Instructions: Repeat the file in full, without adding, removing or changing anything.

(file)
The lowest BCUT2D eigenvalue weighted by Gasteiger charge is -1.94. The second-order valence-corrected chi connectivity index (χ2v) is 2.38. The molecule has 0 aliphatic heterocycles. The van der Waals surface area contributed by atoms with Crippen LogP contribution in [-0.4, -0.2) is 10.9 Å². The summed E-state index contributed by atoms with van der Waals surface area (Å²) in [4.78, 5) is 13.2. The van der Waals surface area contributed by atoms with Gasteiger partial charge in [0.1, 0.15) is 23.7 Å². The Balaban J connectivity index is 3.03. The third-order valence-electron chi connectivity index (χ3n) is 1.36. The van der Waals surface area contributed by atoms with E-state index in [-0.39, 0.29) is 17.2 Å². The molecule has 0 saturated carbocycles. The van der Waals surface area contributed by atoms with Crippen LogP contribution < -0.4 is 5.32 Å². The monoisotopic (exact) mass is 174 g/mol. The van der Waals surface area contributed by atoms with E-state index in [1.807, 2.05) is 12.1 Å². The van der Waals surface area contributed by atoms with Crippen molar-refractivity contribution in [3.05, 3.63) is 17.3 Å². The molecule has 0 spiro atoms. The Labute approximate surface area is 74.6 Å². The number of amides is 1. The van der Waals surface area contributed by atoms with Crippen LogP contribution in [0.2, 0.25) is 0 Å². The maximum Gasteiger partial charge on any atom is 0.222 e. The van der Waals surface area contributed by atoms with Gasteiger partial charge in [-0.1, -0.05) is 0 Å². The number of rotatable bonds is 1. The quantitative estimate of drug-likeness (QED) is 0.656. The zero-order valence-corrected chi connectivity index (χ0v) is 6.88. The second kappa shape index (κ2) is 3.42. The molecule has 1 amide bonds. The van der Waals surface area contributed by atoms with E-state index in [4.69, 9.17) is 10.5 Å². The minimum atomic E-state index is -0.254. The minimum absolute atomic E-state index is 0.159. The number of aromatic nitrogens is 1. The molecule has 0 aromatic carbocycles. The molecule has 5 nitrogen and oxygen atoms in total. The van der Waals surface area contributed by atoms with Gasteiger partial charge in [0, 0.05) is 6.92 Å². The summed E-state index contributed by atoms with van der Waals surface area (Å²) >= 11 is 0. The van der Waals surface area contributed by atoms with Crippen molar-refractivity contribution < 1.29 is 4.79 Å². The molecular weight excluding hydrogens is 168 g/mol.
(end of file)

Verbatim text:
The lowest BCUT2D eigenvalue weighted by Gasteiger charge is -1.94. The second-order valence-corrected chi connectivity index (χ2v) is 2.38. The molecule has 0 aliphatic heterocycles. The van der Waals surface area contributed by atoms with Crippen LogP contribution in [-0.4, -0.2) is 10.9 Å². The summed E-state index contributed by atoms with van der Waals surface area (Å²) in [4.78, 5) is 13.2. The van der Waals surface area contributed by atoms with Gasteiger partial charge in [0.1, 0.15) is 23.7 Å². The Balaban J connectivity index is 3.03. The third-order valence-electron chi connectivity index (χ3n) is 1.36. The van der Waals surface area contributed by atoms with E-state index in [-0.39, 0.29) is 17.2 Å². The molecule has 0 saturated carbocycles. The van der Waals surface area contributed by atoms with Crippen LogP contribution < -0.4 is 5.32 Å². The monoisotopic (exact) mass is 174 g/mol. The van der Waals surface area contributed by atoms with E-state index in [1.807, 2.05) is 12.1 Å². The van der Waals surface area contributed by atoms with Crippen molar-refractivity contribution in [3.05, 3.63) is 17.3 Å². The molecule has 0 spiro atoms. The Labute approximate surface area is 74.6 Å². The number of amides is 1. The van der Waals surface area contributed by atoms with Crippen LogP contribution in [0.2, 0.25) is 0 Å². The maximum Gasteiger partial charge on any atom is 0.222 e. The van der Waals surface area contributed by atoms with Gasteiger partial charge in [-0.1, -0.05) is 0 Å². The number of rotatable bonds is 1. The quantitative estimate of drug-likeness (QED) is 0.656. The zero-order valence-corrected chi connectivity index (χ0v) is 6.88. The second kappa shape index (κ2) is 3.42. The molecule has 1 amide bonds. The van der Waals surface area contributed by atoms with E-state index in [4.69, 9.17) is 10.5 Å². The minimum atomic E-state index is -0.254. The minimum absolute atomic E-state index is 0.159. The number of aromatic nitrogens is 1. The molecule has 0 aromatic carbocycles. The molecule has 5 nitrogen and oxygen atoms in total. The van der Waals surface area contributed by atoms with Gasteiger partial charge in [0, 0.05) is 6.92 Å². The summed E-state index contributed by atoms with van der Waals surface area (Å²) >= 11 is 0. The van der Waals surface area contributed by atoms with Crippen molar-refractivity contribution < 1.29 is 4.79 Å². The molecular weight excluding hydrogens is 168 g/mol.